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Commercial Finance Licensing Legislation in New York State Merits Watching

February 07, 2020, 05:00 AM

A bill recently introduced in the New York State Senate (S6688) would vastly expand the reach and scope of the licensing regime applicable to effectively all forms of commercial financing transactions. The current lender license requirement in New York State has a fairly limited reach, extending to small consumer and small commercial loans (arguably, truly small business or quasi-consumer loans). The current determining factors require that loans must be both smaller than $50,000 and at a rate above 16 percent to trigger the licensing requirement. Given these parameters, most equipment finance transactions and commercial loans escape the existing licensed lender law.

The proposed law would capture a substantial portion of the finance industry and create a licensing requirement in New York State for non-bank lenders and leasing companies—and, as a result, potentially limit the number of finance companies available to businesses in New York.

The expansive nature of the bill comes in several areas. First, it dispenses with the prior transaction size limits and expands the reach of the licensing in New York to transactions of $500,000 and under without regard to interest rate. Second, unlike many of the other licensing regulations nationally, the law as proposed is unambiguous in its attempt to capture all forms of financing. The law targets any “Commercial Financing Product,” which is expressly defined to include all forms of loans, but also all forms of receivable financing (including factoring) and any leasing transaction. The proposed law provides exemptions only for banks, credit unions and insurance companies (and a very limited class of loans). Further, the law includes the solicitation of such transactions and extends to brokers. The law provides for a safe harbor for parties entering into or soliciting fewer than five transactions in any 12-month period.

The licensing process itself is similar to other licensing regimes, requiring evidence of capital, registered offices in-state, background checks and similar conditions. What is more concerning are some of the restrictions the law imposes. Licensees are prohibited from requiring or using confessions of judgment up front and are also prohibited from taking any instrument in which blanks are left to be filled in after execution. This prohibition on “blanks to be filled in” could be especially problematic for certain forms of documentation and collateral that are required to be endorsed in blank in order to effectively enforce. However, the most problematic point of the law as drafted is the consequence for non-compliance. Unlike many lending license laws that provide for fines and penalties as the primary consequence (although the law does provide for fines), the proposed law would render the underlying financing transaction unenforceable, specifically under Section 363 L, which provides that:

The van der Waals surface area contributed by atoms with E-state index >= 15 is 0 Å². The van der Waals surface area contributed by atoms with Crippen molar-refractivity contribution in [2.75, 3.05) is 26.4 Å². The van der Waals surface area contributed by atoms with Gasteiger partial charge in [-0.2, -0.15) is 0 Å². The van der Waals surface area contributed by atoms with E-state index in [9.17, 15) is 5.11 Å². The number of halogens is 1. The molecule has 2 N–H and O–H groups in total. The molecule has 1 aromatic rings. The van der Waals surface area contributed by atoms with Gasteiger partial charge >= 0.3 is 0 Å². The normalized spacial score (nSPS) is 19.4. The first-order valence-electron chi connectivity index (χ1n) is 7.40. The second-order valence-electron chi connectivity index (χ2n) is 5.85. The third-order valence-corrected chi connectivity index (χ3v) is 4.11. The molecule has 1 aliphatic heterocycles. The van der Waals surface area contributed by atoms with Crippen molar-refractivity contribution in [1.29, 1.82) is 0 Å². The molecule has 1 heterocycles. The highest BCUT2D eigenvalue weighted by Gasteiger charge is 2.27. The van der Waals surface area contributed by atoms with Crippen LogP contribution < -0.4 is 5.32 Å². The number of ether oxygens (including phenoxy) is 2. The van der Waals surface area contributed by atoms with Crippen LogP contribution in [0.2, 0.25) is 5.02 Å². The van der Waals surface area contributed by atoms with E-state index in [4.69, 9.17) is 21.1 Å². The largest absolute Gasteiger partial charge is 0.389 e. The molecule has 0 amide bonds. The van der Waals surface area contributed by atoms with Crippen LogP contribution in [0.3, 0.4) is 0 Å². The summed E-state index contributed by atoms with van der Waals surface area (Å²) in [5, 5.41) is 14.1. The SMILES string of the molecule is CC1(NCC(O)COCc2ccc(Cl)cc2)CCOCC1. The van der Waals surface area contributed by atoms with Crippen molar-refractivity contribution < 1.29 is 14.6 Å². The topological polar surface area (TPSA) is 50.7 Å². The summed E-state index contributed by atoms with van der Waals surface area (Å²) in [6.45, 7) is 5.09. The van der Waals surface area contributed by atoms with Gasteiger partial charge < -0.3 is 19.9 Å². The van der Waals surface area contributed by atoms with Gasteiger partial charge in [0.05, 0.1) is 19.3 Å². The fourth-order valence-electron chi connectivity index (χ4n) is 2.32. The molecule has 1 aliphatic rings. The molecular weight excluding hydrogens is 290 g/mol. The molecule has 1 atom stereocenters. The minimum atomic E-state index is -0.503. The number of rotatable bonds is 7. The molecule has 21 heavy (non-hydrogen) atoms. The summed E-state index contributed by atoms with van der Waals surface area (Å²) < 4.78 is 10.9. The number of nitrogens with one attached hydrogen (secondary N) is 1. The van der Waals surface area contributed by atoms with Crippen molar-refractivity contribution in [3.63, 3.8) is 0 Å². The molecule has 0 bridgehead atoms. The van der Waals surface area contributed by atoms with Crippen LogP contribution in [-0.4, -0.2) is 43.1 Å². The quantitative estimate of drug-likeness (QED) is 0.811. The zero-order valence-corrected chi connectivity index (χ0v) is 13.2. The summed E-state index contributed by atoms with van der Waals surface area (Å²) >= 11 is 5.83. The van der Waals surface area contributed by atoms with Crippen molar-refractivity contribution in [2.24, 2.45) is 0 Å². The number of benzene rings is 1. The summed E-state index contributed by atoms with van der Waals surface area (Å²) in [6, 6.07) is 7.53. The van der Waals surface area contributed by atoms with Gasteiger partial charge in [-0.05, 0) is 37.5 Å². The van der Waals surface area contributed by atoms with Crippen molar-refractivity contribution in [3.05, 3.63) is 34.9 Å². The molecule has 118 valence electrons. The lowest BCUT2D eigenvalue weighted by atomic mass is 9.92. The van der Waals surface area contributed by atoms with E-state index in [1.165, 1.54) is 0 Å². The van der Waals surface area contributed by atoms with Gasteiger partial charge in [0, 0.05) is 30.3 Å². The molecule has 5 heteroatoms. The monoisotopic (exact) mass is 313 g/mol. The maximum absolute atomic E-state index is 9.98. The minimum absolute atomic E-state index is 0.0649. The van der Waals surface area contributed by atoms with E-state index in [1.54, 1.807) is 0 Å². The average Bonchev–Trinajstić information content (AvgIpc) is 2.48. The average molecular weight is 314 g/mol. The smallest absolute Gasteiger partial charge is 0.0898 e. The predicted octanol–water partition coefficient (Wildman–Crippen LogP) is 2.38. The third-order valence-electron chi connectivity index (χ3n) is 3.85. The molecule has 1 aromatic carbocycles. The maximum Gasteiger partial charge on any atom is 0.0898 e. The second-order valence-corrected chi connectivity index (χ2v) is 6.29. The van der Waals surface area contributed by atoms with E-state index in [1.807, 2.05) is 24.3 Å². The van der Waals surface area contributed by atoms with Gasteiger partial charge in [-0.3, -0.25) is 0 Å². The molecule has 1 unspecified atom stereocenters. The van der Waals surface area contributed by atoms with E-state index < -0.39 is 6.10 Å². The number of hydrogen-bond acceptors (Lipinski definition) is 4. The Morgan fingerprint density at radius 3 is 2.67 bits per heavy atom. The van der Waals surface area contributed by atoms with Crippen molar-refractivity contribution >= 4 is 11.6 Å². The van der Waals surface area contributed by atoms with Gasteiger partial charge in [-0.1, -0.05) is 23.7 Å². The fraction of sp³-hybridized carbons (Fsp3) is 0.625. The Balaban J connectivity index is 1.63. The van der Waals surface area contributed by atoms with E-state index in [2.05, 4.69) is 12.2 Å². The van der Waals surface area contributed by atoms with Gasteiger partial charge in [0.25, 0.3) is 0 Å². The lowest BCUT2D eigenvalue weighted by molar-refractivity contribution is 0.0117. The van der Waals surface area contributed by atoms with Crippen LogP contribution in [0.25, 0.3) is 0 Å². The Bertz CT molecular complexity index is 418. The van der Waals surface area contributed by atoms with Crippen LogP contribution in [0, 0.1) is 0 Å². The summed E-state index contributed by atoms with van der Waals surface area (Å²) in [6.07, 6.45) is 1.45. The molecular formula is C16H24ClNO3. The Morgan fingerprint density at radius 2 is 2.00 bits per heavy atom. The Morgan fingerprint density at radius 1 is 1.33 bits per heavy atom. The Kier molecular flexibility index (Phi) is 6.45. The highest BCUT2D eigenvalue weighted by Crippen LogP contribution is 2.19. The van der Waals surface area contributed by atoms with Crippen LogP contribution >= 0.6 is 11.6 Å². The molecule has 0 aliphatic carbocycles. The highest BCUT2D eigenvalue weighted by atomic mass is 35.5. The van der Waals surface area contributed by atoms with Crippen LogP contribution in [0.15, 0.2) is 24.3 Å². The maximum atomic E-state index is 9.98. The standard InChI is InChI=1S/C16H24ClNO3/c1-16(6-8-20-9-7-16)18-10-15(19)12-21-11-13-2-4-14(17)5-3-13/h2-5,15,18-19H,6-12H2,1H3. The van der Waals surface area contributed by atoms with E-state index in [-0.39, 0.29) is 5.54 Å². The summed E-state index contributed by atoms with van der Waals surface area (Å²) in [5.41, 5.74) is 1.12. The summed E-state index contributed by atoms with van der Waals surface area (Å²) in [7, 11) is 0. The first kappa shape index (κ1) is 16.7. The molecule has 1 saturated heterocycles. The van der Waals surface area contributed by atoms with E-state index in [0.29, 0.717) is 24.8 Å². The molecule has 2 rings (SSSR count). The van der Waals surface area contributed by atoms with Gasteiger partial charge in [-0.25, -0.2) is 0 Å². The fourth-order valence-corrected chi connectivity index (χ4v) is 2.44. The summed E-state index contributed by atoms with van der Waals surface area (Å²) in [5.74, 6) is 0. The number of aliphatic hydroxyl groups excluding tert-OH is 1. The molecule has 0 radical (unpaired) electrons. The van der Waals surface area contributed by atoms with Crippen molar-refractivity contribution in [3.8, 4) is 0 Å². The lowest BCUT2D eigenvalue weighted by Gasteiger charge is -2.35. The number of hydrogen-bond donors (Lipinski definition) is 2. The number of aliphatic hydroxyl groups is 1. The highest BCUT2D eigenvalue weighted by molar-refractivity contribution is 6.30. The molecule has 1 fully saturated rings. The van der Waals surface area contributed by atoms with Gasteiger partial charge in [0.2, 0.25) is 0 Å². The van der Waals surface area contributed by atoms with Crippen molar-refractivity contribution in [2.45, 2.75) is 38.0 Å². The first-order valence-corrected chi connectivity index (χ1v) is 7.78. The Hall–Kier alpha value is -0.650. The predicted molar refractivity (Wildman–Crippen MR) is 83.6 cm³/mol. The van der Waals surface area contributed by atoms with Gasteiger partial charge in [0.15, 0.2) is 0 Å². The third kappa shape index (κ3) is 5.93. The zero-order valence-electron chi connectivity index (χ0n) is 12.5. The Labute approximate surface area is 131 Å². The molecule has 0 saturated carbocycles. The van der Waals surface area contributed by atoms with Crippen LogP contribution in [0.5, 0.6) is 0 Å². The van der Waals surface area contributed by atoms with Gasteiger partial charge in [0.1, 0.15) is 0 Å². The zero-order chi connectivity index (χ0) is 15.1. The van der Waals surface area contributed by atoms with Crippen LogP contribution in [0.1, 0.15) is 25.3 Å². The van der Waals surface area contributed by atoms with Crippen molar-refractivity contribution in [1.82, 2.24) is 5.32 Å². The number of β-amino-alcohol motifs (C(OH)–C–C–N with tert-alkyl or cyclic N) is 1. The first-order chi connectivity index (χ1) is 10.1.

“Any commercial financing product made by a Person not licensed under this article, and not exempt, to a business or Commercial enterprise located in this state shall be void, and the Provider shall have no right to collect or receive any principal, interest, fees or charges whatsoever. No action to enforce a transaction made in violation of this subdivision may be maintained.”

While some lenders and lessors might choose in certain circumstances to enter into a transaction without a license in other jurisdictions and risk a fine, the analysis is very different where the failure to be licensed is a summary judgment level defense by an obligor. This sort of draconian penalty will force lenders and lessors to consider registration even with limited contact with New York, since the need to obtain the license will be a barrier to entering into transactions that can’t be later rectified by a subsequent application for a license. Even worse, prior transactions could potentially operate as a reason to deny a license.

The law as currently drafted is only in the earliest stage of the legislative process and is currently in the Rules Committee of the New York State Senate. While the law as presented has a long way to go before becoming law, members of the lending, finance and equipment leasing industries will want to pay close attention if, and as, the bill progresses through the legislative process. Unless substantial revision is made to the bill as drafted, most importantly the unenforceability provision, the law will make compliance the rule, not the option. We will be monitoring this legislation closely as it moves through the legislative process and will continue to provide updates, to the extent the law progresses further. The full text of the proposed law can be found here.

Brett P. Garver
Partner | Moritt Hock & Hamroff LLP
Brett Garver concentrates his practice in the area of corporate law and finance. He has extensive experience in mergers and acquisitions, commercial securities work, corporate and commercial matters including corporate formation and structuring, corporate transactions, and negotiating and documenting commercial contracts and real estate and real estate finance transactions.
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